Five Different Types of Tea

Updated: Jul 23


White Tea: Is essentially unprocessed tea. The name is derived from the fuzzy white "down" that appears on the unopened or recently opened buds - the newest growth on the tea bush. White tea is simply plucked and allowed to wither dry. That's it, really. If the weather isn't cooperating, the leaves may be put into a gentle tumble dryer on very, very low heat to assist (tea waits for no one, not even spring showers), but the leaves are not rolled, shaped, etc. Some minimal oxidation does happen naturally, as it can take a full day or two to air dry the tea leaves. This is why some white teas, like the classic White Peony, show leaves of differing colors (white, green, and brown). White teas produce very pale green or yellow liquor and are the most delicate in flavor and aroma.

Green Tea: Is plucked, withered and rolled. It is not oxidized because during the rolling process, oxidation is prevented by applying heat. Remember our baked apples? For green tea, the fresh leaves are either steamed or pan-fired (tossed in a hot, dry wok) to a temperature hot enough to stop the enzymes from browning the leaf. Just like blanching vegetables, really. Simultaneously, the leaves are shaped by curling with the fingers, pressing into the sides of the wok. The leaves are then rolled and swirled-countless shapes have been created, each with a different taste. The leaves are then given their final firing to fully dry them, after which they are done. The liquor of a green tea is typically a green or yellow color, and flavors range from toasty, grassy (pan fired teas) to fresh steamed greens (steamed teas) with mild, vegetable-like astringency.

Oolong Tea: Is one of the most time-consuming teas to create. It utilizes all of the five basic steps, with rolling and oxidizing done repeatedly. Oolong is a complex category because it's so broad: it's most simply described as half-way between green and black, and that's quite accurate. These teas are anywhere from 8% oxidized to 80% (measured roughly by looking at the amount of brown or red on the leaf while the tea is being made). The leaves are rolled, then allowed to rest and oxidize for a while. Then they'll be rolled again, then oxidized, over and over. Often, gentle heat is applied to slow the enzymes down a bit. Over the course of many hours (sometimes days), what is created is a beautiful layering or "painting" of aroma and flavor. Oolongs typically have much more complex flavor than Green or White teas, with very smooth, soft astringency and rich in floral or fruity flavors. Because of their smooth yet rich flavor profiles, Oolongs are ideal for those new to tea drinking.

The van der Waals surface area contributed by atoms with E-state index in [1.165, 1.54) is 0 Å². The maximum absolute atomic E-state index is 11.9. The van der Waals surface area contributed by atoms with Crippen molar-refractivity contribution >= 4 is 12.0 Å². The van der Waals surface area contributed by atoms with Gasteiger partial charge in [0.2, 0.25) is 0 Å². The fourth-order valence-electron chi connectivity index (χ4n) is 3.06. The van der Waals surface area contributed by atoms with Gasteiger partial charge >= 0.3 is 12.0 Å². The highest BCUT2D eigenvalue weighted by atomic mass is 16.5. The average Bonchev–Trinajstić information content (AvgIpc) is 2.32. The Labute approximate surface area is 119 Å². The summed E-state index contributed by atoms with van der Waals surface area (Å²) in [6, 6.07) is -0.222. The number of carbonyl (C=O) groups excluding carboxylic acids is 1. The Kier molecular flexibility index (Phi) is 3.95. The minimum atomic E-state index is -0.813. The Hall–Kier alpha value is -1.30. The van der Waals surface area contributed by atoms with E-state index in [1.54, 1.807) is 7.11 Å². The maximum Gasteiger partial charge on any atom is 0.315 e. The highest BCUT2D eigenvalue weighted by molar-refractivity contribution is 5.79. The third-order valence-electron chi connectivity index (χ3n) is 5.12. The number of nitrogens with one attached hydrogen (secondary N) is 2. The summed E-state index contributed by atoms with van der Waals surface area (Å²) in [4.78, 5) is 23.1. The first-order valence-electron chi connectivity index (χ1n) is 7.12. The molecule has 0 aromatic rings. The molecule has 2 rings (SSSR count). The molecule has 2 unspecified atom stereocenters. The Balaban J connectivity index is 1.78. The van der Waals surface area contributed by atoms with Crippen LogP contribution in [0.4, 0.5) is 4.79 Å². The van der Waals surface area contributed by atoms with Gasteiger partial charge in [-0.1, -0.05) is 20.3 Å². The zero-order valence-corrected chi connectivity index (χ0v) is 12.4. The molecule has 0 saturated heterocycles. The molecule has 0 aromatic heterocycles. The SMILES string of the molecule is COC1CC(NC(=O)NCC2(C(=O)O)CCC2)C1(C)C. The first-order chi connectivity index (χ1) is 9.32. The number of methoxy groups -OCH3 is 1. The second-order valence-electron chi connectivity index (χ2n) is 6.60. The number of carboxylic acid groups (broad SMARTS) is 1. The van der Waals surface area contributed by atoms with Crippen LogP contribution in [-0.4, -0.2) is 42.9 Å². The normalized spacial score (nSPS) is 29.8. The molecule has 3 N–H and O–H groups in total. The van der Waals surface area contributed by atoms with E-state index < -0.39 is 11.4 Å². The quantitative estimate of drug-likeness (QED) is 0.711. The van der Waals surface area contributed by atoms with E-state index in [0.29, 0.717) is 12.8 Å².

Black Tea: Also utilizes all five basic steps, but is allowed to oxidize more completely. Also, the steps are followed in a very linear form; they are generally not repeated on a single batch. The tea is completely made within a day. The brewed liquor of a Black tea ranges between dark brown and deep red. Black teas offer the strongest flavors and, in some cases, the greatest astringency. Black teas are the only style of tea regularly consumed with milk and sugar (though some dark Oolong drinkers may disagree) and are the most popular bases for iced tea. Herbal Tea: Has been around for centuries. It can be made using many different ingredients, including tree bark, flowers, herbs, leaves, roots, spices, seeds, and dried fruit. Despite their name, herbal teas are not true teas at all. True teas, including green tea, black tea and oolong tea, are brewed from the leaves of the Camellia sinensis plant. Herbal teas are caffine free.



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